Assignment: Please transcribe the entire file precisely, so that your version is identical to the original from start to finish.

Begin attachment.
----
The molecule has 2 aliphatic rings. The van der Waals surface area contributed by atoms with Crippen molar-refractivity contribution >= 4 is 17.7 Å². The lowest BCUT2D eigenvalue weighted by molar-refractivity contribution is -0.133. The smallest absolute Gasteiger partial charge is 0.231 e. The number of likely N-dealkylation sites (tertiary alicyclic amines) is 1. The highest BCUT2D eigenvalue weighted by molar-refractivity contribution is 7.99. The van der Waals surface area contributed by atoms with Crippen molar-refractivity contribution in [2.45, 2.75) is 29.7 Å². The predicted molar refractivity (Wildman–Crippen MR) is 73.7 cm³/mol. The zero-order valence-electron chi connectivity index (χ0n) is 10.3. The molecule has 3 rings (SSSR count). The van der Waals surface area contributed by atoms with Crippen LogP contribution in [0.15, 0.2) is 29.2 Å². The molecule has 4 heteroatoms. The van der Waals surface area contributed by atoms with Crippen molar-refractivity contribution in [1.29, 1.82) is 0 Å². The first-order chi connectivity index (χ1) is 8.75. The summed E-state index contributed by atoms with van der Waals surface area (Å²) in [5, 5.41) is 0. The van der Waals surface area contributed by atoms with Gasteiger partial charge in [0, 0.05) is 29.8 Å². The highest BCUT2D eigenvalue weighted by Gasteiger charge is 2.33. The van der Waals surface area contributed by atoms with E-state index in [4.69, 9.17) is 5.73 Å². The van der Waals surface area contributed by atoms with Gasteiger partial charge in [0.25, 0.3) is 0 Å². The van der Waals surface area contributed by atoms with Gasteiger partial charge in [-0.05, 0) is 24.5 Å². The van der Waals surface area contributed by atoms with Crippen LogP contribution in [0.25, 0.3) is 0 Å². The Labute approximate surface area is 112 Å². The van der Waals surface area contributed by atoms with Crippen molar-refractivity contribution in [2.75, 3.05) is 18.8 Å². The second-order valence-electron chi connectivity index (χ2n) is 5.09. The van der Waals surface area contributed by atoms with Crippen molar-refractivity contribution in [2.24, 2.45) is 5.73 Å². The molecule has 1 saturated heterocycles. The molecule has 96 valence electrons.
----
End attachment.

The molecule has 2 aliphatic rings. The van der Waals surface area contributed by atoms with Crippen molar-refractivity contribution >= 4 is 17.7 Å². The lowest BCUT2D eigenvalue weighted by molar-refractivity contribution is -0.133. The smallest absolute Gasteiger partial charge is 0.231 e. The number of likely N-dealkylation sites (tertiary alicyclic amines) is 1. The highest BCUT2D eigenvalue weighted by molar-refractivity contribution is 7.99. The van der Waals surface area contributed by atoms with Crippen molar-refractivity contribution in [2.45, 2.75) is 29.7 Å². The predicted molar refractivity (Wildman–Crippen MR) is 73.7 cm³/mol. The zero-order valence-electron chi connectivity index (χ0n) is 10.3. The molecule has 3 rings (SSSR count). The van der Waals surface area contributed by atoms with Crippen LogP contribution in [0.15, 0.2) is 29.2 Å². The molecule has 4 heteroatoms. The van der Waals surface area contributed by atoms with Crippen molar-refractivity contribution in [1.29, 1.82) is 0 Å². The first-order chi connectivity index (χ1) is 8.75. The summed E-state index contributed by atoms with van der Waals surface area (Å²) in [5, 5.41) is 0. The van der Waals surface area contributed by atoms with Gasteiger partial charge in [0, 0.05) is 29.8 Å². The highest BCUT2D eigenvalue weighted by Gasteiger charge is 2.33. The van der Waals surface area contributed by atoms with E-state index in [4.69, 9.17) is 5.73 Å². The van der Waals surface area contributed by atoms with Gasteiger partial charge in [0.25, 0.3) is 0 Å². The van der Waals surface area contributed by atoms with Gasteiger partial charge in [-0.05, 0) is 24.5 Å². The van der Waals surface area contributed by atoms with Crippen LogP contribution in [0.25, 0.3) is 0 Å². The Labute approximate surface area is 112 Å². The van der Waals surface area contributed by atoms with Crippen molar-refractivity contribution in [2.75, 3.05) is 18.8 Å². The second-order valence-electron chi connectivity index (χ2n) is 5.09. The van der Waals surface area contributed by atoms with Crippen molar-refractivity contribution in [2.24, 2.45) is 5.73 Å². The molecule has 1 saturated heterocycles. The molecule has 96 valence electrons.